Salicutti, Brunello di Montalcino “Piaggione”, 2012 – $74.99 or $64.99 on three or more bottles with code PIAGGIONE12 if you buy before this Monday 2/26, as a special thank you to our blog readers.  => Take advantage of this special offer now. 

Brunello not in your budget for tonight? Have no fear! We also have Salicutti’s Rosso di Montalcino, and it’s fantastic. It’s sangiovese grosso from a single vineyard that has that same Salicutti balance of intense fruit and terroir with refined elegance.

Salicutti, Rosso di Montalcino “Sorgente”, 2014 – $36.99, or $32.99 if you buy three or more bottles before Monday 2/26.  => Take advantage of this special offer now.

The Rosso won’t age as long as the Brunello, it goes without saying. But a wine with this kind of pitch-perfect balance and beautiful fruit is a great contender for a few years of evolution and a perfect wine for what we like to call the “reasonable cellar.”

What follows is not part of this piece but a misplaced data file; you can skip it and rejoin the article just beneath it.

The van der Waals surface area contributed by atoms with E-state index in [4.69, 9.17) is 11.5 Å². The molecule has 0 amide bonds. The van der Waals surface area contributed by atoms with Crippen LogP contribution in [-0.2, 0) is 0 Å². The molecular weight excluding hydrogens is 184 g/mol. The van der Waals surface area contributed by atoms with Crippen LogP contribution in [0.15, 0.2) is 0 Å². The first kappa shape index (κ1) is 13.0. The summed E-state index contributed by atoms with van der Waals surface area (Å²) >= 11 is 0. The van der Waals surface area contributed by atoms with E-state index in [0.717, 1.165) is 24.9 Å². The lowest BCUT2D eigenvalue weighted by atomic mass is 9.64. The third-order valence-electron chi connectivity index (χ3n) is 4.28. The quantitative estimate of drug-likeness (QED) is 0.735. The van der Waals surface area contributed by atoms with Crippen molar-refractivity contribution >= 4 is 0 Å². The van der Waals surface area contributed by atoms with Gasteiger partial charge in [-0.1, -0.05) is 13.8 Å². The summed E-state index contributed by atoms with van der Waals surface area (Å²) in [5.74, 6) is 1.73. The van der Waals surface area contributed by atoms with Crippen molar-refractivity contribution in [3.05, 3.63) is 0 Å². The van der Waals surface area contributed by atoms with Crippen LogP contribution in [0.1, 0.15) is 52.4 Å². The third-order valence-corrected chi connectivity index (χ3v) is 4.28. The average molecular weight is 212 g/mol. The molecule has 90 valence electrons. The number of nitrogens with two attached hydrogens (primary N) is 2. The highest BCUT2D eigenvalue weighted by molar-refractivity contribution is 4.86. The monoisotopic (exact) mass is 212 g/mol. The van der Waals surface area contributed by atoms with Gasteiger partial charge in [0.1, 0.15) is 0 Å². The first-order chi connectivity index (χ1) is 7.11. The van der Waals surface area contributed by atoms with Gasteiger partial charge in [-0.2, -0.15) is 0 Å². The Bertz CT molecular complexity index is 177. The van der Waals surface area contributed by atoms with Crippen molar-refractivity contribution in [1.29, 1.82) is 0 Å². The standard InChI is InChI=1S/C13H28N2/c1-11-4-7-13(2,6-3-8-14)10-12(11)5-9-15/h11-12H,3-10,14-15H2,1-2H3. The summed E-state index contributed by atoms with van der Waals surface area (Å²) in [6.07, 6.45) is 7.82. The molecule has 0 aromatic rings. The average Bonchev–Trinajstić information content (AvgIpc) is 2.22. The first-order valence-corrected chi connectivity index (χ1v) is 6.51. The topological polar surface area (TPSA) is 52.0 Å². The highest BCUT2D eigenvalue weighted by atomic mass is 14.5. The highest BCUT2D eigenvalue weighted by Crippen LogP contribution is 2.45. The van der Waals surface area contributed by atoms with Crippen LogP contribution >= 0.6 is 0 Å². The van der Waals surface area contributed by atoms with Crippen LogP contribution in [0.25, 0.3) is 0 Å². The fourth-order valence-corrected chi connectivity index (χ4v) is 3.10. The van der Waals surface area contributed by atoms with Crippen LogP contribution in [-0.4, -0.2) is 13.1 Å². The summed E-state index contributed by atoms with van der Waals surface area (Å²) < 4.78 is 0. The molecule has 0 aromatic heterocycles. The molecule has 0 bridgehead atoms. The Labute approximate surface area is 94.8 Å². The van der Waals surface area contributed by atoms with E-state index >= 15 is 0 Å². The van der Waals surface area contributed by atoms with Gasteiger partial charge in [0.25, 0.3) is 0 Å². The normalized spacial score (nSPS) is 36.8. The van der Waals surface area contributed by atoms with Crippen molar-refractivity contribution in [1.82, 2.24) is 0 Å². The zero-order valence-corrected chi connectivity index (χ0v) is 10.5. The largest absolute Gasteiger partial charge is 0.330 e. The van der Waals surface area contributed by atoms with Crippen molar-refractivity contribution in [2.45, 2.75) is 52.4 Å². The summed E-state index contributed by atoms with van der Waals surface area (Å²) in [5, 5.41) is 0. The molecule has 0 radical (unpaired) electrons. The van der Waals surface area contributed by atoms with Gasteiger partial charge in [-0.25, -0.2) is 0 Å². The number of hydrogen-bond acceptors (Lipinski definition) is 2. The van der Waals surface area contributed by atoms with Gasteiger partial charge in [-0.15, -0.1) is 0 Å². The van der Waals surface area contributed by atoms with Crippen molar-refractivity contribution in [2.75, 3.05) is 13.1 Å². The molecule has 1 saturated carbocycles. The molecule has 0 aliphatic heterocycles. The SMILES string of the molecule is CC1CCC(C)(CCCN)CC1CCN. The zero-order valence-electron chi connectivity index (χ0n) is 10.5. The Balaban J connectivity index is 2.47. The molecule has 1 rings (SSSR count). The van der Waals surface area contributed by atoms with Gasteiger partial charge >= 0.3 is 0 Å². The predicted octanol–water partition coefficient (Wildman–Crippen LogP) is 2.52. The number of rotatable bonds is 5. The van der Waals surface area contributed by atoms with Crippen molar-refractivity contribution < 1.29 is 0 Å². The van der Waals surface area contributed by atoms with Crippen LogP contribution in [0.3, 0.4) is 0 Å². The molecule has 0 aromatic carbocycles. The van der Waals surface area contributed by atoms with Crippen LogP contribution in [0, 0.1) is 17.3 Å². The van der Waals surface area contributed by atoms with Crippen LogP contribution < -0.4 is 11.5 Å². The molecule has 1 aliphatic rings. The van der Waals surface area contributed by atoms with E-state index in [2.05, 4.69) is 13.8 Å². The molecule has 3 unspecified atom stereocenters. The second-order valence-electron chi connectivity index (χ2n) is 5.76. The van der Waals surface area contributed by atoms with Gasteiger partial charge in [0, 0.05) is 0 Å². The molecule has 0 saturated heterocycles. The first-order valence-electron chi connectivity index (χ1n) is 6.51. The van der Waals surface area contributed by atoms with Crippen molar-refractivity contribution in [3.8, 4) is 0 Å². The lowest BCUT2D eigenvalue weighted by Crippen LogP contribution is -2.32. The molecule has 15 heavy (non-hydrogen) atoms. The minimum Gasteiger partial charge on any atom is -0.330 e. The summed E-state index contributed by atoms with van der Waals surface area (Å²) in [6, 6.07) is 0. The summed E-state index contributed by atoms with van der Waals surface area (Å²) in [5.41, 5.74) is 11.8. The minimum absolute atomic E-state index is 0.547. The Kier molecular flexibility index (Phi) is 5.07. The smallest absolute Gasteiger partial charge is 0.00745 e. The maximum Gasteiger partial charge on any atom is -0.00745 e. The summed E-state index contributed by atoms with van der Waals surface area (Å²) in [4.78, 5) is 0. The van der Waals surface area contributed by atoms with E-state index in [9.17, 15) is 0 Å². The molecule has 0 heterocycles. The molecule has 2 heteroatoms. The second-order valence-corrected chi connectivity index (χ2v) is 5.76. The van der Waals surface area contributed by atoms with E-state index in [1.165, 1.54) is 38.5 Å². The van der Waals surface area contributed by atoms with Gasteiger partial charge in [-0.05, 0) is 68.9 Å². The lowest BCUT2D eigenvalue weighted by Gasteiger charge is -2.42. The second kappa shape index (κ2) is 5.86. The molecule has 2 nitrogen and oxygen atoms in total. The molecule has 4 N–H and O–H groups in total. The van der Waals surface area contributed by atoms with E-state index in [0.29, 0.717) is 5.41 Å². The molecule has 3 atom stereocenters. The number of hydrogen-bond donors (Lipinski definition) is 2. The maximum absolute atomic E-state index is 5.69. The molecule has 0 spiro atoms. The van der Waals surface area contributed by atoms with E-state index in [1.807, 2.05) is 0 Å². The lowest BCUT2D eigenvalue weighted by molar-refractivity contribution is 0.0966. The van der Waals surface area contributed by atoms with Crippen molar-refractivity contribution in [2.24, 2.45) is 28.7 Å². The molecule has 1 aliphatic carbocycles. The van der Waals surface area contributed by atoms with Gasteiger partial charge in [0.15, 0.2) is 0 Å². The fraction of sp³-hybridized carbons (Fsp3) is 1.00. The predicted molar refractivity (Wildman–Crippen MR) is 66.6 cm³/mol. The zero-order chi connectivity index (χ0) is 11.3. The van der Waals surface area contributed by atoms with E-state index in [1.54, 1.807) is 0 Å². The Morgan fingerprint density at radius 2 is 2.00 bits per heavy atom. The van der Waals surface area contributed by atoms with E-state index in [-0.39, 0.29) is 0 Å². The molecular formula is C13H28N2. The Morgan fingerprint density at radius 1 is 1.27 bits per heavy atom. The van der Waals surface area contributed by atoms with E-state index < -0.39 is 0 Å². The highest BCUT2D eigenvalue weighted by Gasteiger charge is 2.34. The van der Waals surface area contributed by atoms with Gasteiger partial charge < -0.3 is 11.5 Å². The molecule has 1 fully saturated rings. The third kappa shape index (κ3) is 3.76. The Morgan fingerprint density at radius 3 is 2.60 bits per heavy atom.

And if we’re sold out by the time you click through, please consider signing up for our newsletter here. You’ll get first crack at wines like these and with amazing, newsletter only discounts.

Clusel-Roch Cote-Rotie winemaker tasting!

winemakers in the field

Gilbert and Ghuilhaume Clusel at work

Meet-the-winemaker tasting with Clusel Roch Cote Rotie’s

Cote Rotie is one of France’s great regions… and bottles of Cote Rotie are generally priced accordingly. So these aren’t wines we get to open very often.

But today is special! Not only are we opening spectacular Cote Rotie from a top vintage, we also have the winemaker in the Manhattan store to pour the wines and talk about them.

We hope you’ll join us for this rare, free Cote Rotie tasting, Friday, November 17 from 5:00-7:00 pm at our Manhattan shop on Broadway between 21st and 22nd! (If you happen to be hanging out anywhere from Chelsea to Grammercy and NoMad to Union Square we’re a short walk away and this tasting is well worth it!)